Chronic kidney disease (CKD) is a common disabling disease with a prevalence of approximately 700 million people worldwide1. End-stage kidney disease (ESKD), the last stage of CKD, is an estimated glomerular filtration rate of less than 15 mL per minute per 1.73 m2 body surface area or those requiring dialysis2. The current management of ESKD is renal replacement therapy, either by dialysis or transplantation3. Saving the lives of ESKD patients is very important, and dialysis has succeeded in doing so, but maintaining a high quality of life (QoL) is also essential. Patient's quality of life may be impacted by hemodialysis due to its chronic nature, frequency, and the fact that most suffer from additional conditions that make them reliant on others. Quality of life, a general term for well-being, covers many aspects of individual life, including wealth, employment, environment, physical and mental health, and religious beliefs. The concept of health-related quality of life (HRQoL) has been used to correlate a people's health status to their QoL. It has been investigated among hemodialysis patients, and some determinants have been proposed, with the majority of scores indicating that it is decreased in these patients4. Demographic characteristics (e.g., age, educational level, income, and sex), and clinical and laboratory characteristics (e.g., number of comorbidities, medications, CKD complications, and hemoglobin < 11) have been found to correlate with HRQoL in hemodialysis patients5.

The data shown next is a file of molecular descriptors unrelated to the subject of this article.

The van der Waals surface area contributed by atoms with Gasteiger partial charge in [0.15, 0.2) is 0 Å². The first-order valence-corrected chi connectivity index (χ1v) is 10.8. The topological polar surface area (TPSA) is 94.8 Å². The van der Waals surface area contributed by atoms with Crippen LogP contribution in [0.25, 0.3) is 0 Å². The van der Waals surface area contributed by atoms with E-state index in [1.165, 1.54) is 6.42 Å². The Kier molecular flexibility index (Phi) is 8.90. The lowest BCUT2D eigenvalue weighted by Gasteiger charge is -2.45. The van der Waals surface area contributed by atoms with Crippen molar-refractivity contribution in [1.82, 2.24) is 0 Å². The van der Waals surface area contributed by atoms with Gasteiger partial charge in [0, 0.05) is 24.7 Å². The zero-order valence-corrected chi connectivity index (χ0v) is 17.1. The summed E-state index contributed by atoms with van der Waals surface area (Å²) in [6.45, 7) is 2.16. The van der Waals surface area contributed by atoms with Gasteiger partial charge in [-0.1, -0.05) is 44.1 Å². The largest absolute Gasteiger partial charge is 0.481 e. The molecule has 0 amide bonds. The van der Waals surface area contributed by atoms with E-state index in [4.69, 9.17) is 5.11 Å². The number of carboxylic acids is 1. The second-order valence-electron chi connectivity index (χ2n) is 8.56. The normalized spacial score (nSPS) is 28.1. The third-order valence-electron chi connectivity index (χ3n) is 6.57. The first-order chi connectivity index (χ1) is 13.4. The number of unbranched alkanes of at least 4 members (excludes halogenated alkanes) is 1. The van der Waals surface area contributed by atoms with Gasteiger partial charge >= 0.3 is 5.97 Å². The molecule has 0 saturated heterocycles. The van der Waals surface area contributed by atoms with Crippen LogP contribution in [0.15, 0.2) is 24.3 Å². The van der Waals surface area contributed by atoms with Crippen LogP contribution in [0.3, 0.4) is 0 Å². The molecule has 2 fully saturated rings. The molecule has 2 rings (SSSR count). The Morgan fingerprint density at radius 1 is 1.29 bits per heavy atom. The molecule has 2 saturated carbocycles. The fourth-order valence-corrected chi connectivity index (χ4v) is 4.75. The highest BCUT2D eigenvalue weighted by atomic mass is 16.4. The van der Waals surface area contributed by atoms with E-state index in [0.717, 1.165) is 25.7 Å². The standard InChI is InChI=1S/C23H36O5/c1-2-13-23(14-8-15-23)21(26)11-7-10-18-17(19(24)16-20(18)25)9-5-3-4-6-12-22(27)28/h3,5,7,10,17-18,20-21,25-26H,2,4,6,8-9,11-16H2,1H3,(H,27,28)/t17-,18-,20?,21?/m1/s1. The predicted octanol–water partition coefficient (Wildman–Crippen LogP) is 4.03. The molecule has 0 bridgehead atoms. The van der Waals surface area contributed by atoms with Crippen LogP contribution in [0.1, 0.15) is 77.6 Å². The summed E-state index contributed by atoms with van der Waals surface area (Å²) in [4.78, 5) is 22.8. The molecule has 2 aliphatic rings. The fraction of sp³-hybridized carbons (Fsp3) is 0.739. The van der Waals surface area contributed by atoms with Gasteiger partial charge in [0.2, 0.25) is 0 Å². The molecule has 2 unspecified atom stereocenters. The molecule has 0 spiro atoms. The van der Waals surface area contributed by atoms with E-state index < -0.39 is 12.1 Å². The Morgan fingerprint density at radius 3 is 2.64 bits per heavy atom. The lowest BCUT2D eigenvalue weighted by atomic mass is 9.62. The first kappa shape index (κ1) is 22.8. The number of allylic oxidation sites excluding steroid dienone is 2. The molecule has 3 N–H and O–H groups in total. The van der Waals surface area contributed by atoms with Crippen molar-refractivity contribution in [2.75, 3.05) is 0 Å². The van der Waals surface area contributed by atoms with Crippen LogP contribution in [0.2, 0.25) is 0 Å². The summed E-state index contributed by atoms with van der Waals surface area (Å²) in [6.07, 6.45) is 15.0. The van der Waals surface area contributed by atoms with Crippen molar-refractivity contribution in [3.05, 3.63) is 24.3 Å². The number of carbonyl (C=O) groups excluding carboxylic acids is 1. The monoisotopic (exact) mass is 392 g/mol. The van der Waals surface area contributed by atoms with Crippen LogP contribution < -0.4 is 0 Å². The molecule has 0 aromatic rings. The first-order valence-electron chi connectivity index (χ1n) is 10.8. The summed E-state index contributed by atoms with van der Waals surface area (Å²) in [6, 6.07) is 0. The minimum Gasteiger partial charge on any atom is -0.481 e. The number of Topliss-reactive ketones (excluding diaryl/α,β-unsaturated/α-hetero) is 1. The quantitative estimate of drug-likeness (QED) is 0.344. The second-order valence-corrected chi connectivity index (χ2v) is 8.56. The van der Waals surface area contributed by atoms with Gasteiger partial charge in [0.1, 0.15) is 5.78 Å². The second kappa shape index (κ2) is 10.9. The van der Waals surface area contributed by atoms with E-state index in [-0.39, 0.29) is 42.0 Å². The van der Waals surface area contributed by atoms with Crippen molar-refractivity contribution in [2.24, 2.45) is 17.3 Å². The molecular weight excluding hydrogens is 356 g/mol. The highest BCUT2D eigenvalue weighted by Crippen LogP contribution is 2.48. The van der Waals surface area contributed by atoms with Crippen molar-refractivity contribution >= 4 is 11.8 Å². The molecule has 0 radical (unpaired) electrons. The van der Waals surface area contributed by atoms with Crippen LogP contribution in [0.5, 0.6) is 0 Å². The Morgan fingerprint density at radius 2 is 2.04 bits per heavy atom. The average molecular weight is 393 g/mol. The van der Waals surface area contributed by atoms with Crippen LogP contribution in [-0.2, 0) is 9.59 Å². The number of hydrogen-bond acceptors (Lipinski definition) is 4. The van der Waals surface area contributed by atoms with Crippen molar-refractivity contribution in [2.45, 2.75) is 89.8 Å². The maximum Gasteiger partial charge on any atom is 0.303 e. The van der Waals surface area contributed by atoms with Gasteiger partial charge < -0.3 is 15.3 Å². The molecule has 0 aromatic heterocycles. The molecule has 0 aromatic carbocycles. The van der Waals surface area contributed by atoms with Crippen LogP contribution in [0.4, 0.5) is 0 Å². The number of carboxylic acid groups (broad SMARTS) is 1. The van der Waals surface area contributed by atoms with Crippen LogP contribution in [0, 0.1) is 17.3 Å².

Pain is a common complaint among hemodialysis patients. Recent studies show that about 33%-82% of hemodialysis patients report chronic pain6. In contrast, the prevalence of chronic pain in the general adult population with or without kidney problems in the US was 20%7. Chronic pain could limit the daily activities of hemodialysis patients and affect their QoL8. Some social, clinical, and laboratory factors have been suggested as chronic pain determinants, including age, educational level, employment, body mass index and comorbidities, hemoglobin, and vitamin D9.

Vitamin D is a lipid-soluble vitamin that can be taken from the diet or synthesized in the skin and converted into its active form by a two-step process in the liver 25-hydroxylation and kidney 1-hydroxylation. Vitamin D deficiency, defined as the level of 25-hydroxyvitamin D (< 20 ng/mL)10, is an emerging worldwide problem in the general population11. In particular, ESKD patients are at high risk of vitamin D deficiency, with some studies finding the prevalence was 80%12. Furthermore, the role of vitamin D in chronic pain has been reported in some literature13. Again, its relation with QoL has been studied with controversial results; some noted that QoL's physical and mental components are affected, but others found that only the mental component is affected14,15.